When the meal was finally and belatedly placed on the table, I would say the reception to my cooking effort was, well, not cruel.  But I don’t think anyone looked forward to my next meal.  As it turned out, I left school after that semester and lived with a roommate in Berkeley, inventing food out of the weekly Food Conspiracy box of vegetables (heavy on the potatoes) and becoming adept at stir fry.  And never made custard again.

Profile photo of Khati Hendry Khati Hendry

Characterizations: funny, right on!


  1. Betsy Pfau says:

    Khati, reading your custard adventure, I felt like I was watching an episode of the Great British Bake Show. You certainly were daring! I give you loads of credit for that! My senior year, I deliberately did NOT move with my friends to the new dorms on campus that were apartments with no meal plan and they did their own cooking because I did not know how. I was student teaching first semester and, as a theater major, was always in the theater second semester, with weird, unreliable hours. And I was just plain afraid. Stir fry sounds like a great solution!

    • Khati Hendry says:

      Stir fry was certainly my go-to for years! Over time, I have learned a lot but have never become an avid cook—although I have always enjoyed eating! Fortunately I ended up with a great cook and I am good at the dishes.

  2. Funny Khati, reminds me the time I mistook paprika for cinnamon making something like pecan pie!

  3. John Shutkin says:

    Your custard adventure sounds only slightly better than my choco-cherry cake one, and at least yours was salvageable and edible. And I’ve always loved stir fry except for two little things: getting splattered with very hot oil and the lingering smell for days and days. I used to work a lot with a law firm in a big office building that had a Chinese restaurant on the ground floor and, until they were finally able to fix the ventilation system, the smells from the woks in its open kitchen used to waft up to their offices. I loved it; they (who had to deal with it daily) hated it.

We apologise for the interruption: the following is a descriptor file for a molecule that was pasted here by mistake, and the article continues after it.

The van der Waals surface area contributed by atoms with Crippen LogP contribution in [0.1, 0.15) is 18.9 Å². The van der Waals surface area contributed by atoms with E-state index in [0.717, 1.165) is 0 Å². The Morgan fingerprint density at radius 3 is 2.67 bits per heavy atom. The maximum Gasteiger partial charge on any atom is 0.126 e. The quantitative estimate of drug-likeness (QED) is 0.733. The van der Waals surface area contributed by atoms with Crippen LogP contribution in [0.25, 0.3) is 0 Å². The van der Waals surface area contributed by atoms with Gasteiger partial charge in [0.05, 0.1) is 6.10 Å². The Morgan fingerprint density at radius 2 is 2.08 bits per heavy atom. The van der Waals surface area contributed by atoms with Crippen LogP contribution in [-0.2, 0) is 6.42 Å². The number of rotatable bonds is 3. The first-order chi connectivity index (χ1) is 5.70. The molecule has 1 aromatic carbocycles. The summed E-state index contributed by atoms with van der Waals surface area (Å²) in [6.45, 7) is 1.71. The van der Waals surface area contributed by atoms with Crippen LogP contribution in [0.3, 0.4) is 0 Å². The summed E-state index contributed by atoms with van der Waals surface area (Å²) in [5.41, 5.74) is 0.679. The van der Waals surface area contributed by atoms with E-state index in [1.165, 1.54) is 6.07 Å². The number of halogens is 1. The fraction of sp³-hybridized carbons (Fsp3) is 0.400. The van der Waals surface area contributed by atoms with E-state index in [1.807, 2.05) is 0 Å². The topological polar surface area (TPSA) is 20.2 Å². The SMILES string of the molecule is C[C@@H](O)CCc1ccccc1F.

4. Khati Hendry says:

    So true—at least the custard didn’t explode! Like you, I have always likely spicy and aromatic foods, but I can imagine that being above a restaurant could be a mixed blessing.

  5. Laurie Levy says:

    Yours mother’s cooking habits sound like the ones I grew up with. Great story about your efforts to make custard. Have you ever seen the cooking show Nailed It? I don’t watch those shows but that one is funny.

    • Khati Hendry says:

      I haven’t watched the cooking shows, but it does sound like my efforts would fit right in.
      Also sounds like many of our mothers had a similar approach to the kitchen and other things too—we are definitely of a cohort!

  6. Suzy says:

    Wow, learning how to cook by making dinner for everyone in the co-op. You were brave even to agree to live there. Great job of salvaging the custard by scraping off the turmeric and throwing on some nutmeg. As I remember those days, probably most of the residents were too stoned to distinguish turmeric from nutmeg anyway!